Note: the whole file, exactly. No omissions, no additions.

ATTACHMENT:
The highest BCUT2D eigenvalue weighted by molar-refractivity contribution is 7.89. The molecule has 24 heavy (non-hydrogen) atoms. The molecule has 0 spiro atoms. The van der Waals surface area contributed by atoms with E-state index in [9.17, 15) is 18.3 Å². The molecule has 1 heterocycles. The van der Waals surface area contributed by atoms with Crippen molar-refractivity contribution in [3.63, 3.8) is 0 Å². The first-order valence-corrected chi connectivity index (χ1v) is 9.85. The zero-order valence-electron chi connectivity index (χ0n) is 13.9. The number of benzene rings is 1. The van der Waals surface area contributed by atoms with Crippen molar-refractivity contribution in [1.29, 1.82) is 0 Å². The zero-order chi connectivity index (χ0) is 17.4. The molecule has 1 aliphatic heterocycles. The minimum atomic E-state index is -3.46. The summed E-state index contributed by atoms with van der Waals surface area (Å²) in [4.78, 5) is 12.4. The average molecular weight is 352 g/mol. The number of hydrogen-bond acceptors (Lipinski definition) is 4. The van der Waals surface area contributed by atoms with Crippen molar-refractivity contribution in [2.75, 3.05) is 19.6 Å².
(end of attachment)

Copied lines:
The highest BCUT2D eigenvalue weighted by molar-refractivity contribution is 7.89. The molecule has 24 heavy (non-hydrogen) atoms. The molecule has 0 spiro atoms. The van der Waals surface area contributed by atoms with E-state index in [9.17, 15) is 18.3 Å². The molecule has 1 heterocycles. The van der Waals surface area contributed by atoms with Crippen molar-refractivity contribution in [3.63, 3.8) is 0 Å². The first-order valence-corrected chi connectivity index (χ1v) is 9.85. The zero-order valence-electron chi connectivity index (χ0n) is 13.9. The number of benzene rings is 1. The van der Waals surface area contributed by atoms with Crippen molar-refractivity contribution in [1.29, 1.82) is 0 Å². The zero-order chi connectivity index (χ0) is 17.4. The molecule has 1 aliphatic heterocycles. The minimum atomic E-state index is -3.46. The summed E-state index contributed by atoms with van der Waals surface area (Å²) in [4.78, 5) is 12.4. The average molecular weight is 352 g/mol. The number of hydrogen-bond acceptors (Lipinski definition) is 4. The van der Waals surface area contributed by atoms with Crippen molar-refractivity contribution in [2.75, 3.05) is 19.6 Å².